Inflation hit 9.9% in August, falling slightly from 10.1% in July, the highest it had been for 10 years. The Bank of England expects inflation to peak at 11% in October.
The Local Government Association (LGA) claims inflation and energy prices will contribute to an additional £2.4 billion in “unforeseen extra cost pressures” to council budgets this year.
The spike in inflation and energy prices is an “unprecedented crisis”, the LGA says, “which could not have been predicted by either central or local government.”
A survey carried out by the District Councils’ Network (DCN) in July found nearly two-fifths (39%) of district councils could “scale back” their waste collection services as a result of inflation.
Steve Palfrey is chair of the waste group at the Association of Directors of Environment, Economy, Planning and Transport (ADEPT), an organisation which represents local authority ‘place directors’ responsible for providing day-to-day services.
He told letsrecycle.com: “Councils are undertaking wholesale reviews of services and charges as a direct result of inflation and fuel costs. If these rising costs are not properly funded, local authorities will face little choice but to look at reducing the current range of services.
“At a time when government and councils are looking to improve waste services and environmental outcomes, this would be a real backward step.”
Waste-specific financial pressures
Inflation has hit the sector at a time when it faces an array of “other waste-specific financial pressures”, according to Sam Horne, chair of the National Association of Waste Disposal Officers (NAWDO), a network for senior managers at waste disposal authorities.
Mr Horne cited changes to regulations around persistent organic pollutants and to rules governing booking systems and the disposal of DIY waste at household waste recycling centres (HWRCs).
“These combine to create a significant overall impact that will require authorities to make difficult decisions about service provision,” Mr Horne said.
Mr Palfrey also cited the government’s proposed ban on charges for the disposal of DIY waste at HWRCs as an issue, along with the proposal to provide all households with free garden waste collections. ADEPT’s chair described both policies as being “out of step with the financial reality”.
“They would work against efforts to reduce waste and impose huge additional costs for the council taxpayer,” Mr Palfrey said. “In addition, it doesn’t seem fair that those who are struggling with the cost of living, unable to afford home improvement projects or who don’t have a garden will, in effect, be funding those who are in a more affluent position and able to cover these costs themselves.”
Mr Palfrey said ADEPT would like to see “more producer pays approaches” to incentivise waste reduction and recover costs, alongside recognition of the inflationary pressures from government in the form of “proper funding”.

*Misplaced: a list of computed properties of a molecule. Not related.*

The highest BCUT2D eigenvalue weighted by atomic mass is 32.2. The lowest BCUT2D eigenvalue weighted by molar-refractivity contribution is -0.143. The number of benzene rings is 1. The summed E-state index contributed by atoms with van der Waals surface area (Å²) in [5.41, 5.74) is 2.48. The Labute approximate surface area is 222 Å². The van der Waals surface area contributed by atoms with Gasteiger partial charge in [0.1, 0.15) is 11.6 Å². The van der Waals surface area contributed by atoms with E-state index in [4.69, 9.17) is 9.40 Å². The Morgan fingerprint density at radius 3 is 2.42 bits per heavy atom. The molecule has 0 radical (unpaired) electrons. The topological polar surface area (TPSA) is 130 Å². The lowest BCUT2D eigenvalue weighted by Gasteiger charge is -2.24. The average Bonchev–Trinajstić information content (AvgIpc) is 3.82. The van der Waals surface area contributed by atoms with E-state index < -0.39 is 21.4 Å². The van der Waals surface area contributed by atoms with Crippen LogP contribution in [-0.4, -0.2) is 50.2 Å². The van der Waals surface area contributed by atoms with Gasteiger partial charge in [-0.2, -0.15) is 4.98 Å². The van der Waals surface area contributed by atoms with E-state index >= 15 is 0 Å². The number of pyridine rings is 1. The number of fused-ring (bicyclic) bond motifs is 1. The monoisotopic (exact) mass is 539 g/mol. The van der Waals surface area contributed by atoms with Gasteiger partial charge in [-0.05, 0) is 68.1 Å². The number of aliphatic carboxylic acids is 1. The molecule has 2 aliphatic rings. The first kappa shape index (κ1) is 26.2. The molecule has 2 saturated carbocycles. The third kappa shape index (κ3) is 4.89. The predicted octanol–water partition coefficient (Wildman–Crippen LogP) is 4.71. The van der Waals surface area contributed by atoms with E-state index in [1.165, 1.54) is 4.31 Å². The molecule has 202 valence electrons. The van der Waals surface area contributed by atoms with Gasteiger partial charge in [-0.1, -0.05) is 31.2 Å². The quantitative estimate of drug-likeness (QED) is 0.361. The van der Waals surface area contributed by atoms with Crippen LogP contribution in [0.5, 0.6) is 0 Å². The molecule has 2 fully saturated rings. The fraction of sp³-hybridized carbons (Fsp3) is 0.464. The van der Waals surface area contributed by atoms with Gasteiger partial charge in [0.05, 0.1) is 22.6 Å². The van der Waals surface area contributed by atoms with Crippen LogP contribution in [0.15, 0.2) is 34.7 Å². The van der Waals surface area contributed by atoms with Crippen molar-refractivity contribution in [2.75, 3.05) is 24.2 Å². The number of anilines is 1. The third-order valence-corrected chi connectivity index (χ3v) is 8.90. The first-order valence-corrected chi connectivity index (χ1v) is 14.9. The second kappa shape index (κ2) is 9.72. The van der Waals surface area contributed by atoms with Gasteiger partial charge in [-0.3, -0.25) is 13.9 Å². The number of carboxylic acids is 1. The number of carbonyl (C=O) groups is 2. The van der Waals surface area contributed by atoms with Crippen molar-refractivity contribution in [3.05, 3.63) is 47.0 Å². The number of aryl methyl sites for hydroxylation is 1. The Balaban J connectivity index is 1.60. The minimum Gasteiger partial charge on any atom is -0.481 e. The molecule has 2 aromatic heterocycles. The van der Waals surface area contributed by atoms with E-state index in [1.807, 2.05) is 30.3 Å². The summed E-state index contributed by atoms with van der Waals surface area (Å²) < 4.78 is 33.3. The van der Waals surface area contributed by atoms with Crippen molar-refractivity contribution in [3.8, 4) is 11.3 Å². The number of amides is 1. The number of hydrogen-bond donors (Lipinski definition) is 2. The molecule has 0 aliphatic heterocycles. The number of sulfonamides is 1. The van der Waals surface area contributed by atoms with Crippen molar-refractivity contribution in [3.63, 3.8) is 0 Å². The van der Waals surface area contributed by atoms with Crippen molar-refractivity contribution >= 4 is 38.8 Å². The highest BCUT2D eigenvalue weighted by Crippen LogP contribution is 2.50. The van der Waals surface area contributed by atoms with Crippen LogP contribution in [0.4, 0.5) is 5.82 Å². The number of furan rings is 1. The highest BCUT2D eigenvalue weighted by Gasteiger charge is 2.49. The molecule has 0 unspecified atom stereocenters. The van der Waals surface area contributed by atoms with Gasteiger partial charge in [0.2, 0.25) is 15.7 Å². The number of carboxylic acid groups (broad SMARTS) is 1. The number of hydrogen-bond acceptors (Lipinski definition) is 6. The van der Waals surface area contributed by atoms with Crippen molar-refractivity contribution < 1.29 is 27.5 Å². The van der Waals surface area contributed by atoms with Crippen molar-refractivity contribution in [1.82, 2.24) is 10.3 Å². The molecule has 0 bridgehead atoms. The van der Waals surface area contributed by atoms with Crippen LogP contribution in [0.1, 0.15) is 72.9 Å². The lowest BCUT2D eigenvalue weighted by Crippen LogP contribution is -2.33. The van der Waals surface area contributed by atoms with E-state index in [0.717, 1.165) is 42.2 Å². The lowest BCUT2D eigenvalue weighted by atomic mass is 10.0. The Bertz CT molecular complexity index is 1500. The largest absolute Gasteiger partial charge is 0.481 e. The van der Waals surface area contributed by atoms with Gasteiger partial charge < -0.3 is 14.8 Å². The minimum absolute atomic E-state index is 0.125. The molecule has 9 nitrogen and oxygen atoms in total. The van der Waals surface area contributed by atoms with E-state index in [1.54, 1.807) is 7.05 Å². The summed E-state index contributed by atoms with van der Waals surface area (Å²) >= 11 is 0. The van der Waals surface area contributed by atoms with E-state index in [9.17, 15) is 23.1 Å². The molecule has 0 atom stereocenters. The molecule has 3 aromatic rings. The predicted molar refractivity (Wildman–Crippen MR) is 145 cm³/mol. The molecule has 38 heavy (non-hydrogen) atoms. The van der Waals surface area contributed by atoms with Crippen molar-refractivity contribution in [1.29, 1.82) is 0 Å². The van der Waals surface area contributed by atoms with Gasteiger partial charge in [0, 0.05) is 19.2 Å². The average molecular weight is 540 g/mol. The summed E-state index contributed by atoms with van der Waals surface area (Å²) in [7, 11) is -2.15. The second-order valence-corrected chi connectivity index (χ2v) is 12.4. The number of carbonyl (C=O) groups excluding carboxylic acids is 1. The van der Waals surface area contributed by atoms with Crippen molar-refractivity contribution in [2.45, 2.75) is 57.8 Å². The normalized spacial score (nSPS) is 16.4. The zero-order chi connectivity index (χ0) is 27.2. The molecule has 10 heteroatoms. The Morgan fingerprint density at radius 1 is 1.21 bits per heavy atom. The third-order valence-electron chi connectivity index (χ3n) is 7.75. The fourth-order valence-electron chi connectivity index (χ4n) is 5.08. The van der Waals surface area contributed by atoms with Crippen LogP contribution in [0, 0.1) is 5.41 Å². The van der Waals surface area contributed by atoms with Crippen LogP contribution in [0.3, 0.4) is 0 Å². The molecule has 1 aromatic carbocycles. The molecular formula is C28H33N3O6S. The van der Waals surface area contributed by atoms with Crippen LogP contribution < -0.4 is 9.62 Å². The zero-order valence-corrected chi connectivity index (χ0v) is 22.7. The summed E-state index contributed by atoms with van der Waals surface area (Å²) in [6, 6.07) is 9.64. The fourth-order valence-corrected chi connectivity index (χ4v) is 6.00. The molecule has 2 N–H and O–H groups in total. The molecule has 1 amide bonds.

Addressing the impact of inflation on contractual arrangements, Mr Horne told letsrecycle.com that many NAWDO members held long-term waste disposal contracts which enabled the delivery of the infrastructure needed to manage material “effectively”. These contracts tend to have inflationary mechanisms built in, Mr Horne said, meaning many local authorities will experience significant uplifts in their costs “across the board”.
This means, Mr Horne suggested, a large disposal authority with an RPI-based inflationary mechanism could see their spend increase from £45 million to £50 million this year.
“The financial fluctuations make investment decisions more challenging as it is almost impossible to get cost certainty to be able to develop a suitable business case,” Mr Horne said. “The supply chain is not able to provide any certainty and with the most recent fluctuations in exchange rates this makes things even more difficult.”
However, Mr Horne acknowledged increased energy costs were “somewhat double-edged”. While on the one hand, council costs will increase to meet the requirements of running infrastructure and haulage, councils may enjoy the “potential benefits” of the higher prices charged by energy from waste plants for the power they exported.
The survey on the impact of rising inflation carried out by the DCN, a cross-party network of 183 local authorities, received responses from 65 members, 36% of all district councils.
Inflation and pay pressures are driving up our costs just as the cost-of-living crisis bites for our residents and fuels demand for our services
- Cllr Sharon Taylor, DCN vice chair and finance spokesperson
Alongside finding many local authorities planned to scale back collection services due to inflation, the survey also showed that 94% of respondent councils expect “significant pressure” on waste collection as a result of rising fuel costs.
Cllr Sharon Taylor, the DCN’s vice chair and finance spokesperson, said: “District councils face a perfect storm. Inflation and pay pressures are driving up our costs just as the cost-of-living crisis bites for our residents and fuels demand for our services.”
Elsewhere, the LGA discussed the challenges associated with inflation at a meeting of its environment, economy, housing and transport board on 29 September.
According to a report which went before the meeting, councils are reporting concerns about rising costs and the capacity to make reductions without impacting services. The report also said some councils had reported concerns about strikes, which unions have told letsrecycle.com have increased as a result of inflation (see letsrecycle.com story).
Both Defra and NAWDO have surveyed councils about workforce, costs and capacity challenges in the waste sector, the report says, the results of which the LGA will work with other council waste team networks to “understand and disseminate”.